Relapse prevention therapies: an in-depth look
Neuroblastoma is a complex disease, and one which is not yet fully understood. One thing that is known, is that in spite of intensive treatment, high-risk neuroblastoma has an alarmingly high rate of relapse. In recent years, clinical research has looked to develop treatments to reduce the risk of the cancer returning once it has been destroyed by frontline therapy.
Solving Kids’ Cancer UK provides support to families affected by neuroblastoma in a multitude of ways, including emotional and financial support, and help to navigate the complex landscape of treatment and decision-making. For some families who choose to access clinical trials of maintenance therapies, this support extends to fundraising campaigns. We equally support the needs of those families who choose not to take this pathway for their child - such decisions are far from simple and receive impartial guidance and respect from our dedicated Family Support team.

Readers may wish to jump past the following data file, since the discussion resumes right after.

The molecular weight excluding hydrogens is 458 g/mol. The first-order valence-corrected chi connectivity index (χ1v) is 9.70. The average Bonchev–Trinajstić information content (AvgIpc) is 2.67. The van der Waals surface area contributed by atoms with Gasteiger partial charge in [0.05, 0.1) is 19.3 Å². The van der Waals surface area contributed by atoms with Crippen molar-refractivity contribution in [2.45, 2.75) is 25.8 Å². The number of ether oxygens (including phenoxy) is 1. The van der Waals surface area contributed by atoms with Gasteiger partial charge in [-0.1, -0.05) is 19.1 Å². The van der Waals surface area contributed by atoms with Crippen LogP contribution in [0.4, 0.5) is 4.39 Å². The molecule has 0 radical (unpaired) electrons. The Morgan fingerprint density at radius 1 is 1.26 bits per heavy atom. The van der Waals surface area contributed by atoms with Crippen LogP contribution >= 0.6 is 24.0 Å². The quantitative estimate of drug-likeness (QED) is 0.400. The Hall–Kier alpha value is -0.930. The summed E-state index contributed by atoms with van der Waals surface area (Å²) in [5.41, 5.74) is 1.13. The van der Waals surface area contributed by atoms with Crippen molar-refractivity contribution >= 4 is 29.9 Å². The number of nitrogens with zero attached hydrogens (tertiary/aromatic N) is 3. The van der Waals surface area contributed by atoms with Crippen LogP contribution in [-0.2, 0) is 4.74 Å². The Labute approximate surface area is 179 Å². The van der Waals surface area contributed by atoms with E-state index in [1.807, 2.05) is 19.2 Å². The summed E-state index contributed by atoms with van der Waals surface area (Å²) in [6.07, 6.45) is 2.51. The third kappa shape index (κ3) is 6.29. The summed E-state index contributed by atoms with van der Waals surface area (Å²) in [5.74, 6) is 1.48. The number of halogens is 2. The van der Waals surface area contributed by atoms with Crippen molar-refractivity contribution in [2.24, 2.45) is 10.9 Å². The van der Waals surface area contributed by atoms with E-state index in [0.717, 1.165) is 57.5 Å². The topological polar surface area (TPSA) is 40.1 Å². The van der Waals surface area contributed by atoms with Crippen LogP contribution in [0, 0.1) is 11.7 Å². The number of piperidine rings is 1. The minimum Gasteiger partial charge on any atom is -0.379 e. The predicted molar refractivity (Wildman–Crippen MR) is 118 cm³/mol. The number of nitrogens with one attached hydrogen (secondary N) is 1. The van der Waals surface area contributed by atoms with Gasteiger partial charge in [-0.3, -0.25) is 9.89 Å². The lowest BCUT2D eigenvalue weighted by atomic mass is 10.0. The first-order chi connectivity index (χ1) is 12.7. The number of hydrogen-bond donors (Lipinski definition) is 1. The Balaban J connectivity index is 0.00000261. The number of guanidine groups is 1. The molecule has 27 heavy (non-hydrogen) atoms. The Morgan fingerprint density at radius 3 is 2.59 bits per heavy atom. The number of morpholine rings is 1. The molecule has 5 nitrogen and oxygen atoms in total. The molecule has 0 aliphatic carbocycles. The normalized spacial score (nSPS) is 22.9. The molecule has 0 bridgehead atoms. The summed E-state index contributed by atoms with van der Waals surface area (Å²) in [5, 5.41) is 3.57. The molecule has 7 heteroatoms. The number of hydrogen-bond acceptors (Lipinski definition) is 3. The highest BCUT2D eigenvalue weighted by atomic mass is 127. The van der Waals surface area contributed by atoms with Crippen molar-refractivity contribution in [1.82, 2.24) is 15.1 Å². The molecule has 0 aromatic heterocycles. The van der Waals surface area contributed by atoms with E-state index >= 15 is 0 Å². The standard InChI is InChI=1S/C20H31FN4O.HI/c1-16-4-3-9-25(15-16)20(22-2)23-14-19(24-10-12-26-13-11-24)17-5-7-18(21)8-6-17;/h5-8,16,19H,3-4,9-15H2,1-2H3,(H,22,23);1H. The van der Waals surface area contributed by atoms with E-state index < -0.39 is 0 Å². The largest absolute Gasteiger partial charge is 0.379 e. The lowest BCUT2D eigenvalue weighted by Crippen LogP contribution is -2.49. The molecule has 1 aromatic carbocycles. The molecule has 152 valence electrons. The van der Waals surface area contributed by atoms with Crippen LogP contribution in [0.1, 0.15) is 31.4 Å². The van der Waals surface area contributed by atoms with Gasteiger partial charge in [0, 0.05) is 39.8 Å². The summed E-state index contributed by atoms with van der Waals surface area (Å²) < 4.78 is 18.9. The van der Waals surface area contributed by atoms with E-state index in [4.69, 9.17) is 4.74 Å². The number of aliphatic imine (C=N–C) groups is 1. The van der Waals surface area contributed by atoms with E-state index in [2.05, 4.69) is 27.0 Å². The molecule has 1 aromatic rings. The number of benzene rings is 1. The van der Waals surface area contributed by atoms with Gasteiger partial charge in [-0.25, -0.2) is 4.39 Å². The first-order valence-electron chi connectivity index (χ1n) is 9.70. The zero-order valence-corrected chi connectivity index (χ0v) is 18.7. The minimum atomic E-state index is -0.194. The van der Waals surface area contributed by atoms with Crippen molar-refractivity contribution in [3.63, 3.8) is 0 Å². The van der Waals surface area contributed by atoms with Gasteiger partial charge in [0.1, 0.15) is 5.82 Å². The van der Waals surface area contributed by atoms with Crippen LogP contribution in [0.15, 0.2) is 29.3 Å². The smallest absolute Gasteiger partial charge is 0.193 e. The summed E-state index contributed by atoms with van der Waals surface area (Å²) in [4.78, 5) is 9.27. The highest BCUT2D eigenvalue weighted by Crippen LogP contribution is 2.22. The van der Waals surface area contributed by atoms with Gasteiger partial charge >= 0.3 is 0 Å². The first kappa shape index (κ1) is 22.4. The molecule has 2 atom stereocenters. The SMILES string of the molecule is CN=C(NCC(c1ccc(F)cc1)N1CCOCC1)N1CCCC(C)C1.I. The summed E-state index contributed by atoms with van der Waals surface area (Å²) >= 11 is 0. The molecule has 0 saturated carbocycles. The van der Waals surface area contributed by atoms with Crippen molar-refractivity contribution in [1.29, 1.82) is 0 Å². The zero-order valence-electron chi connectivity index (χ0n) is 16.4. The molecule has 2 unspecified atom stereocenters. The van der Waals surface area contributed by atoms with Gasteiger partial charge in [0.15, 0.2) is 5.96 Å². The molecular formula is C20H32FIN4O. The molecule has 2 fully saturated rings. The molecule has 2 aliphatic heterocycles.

Currently there are two pathways that families can follow at the end of standard treatment in the UK - the Beat Childhood Cancer clinical trial of DFMO, or the bivalent vaccine clinical trial at Memorial Sloan Kettering Cancer Center. Accessing either of these trials requires travel to the US and therefore raising of funds, often through a public campaign. Whilst this understandably causes frustration for families in the UK, and adds to the burden of their child’s diagnosis, the process of clinical research and complexities behind its funding, makes it extremely challenging to make such trials widely available to patients across the globe.
In the feature below, Research Director and Chair of Trustees, Nick Bird, explains the complex landscape of relapse prevention and its accessibility for families in the UK.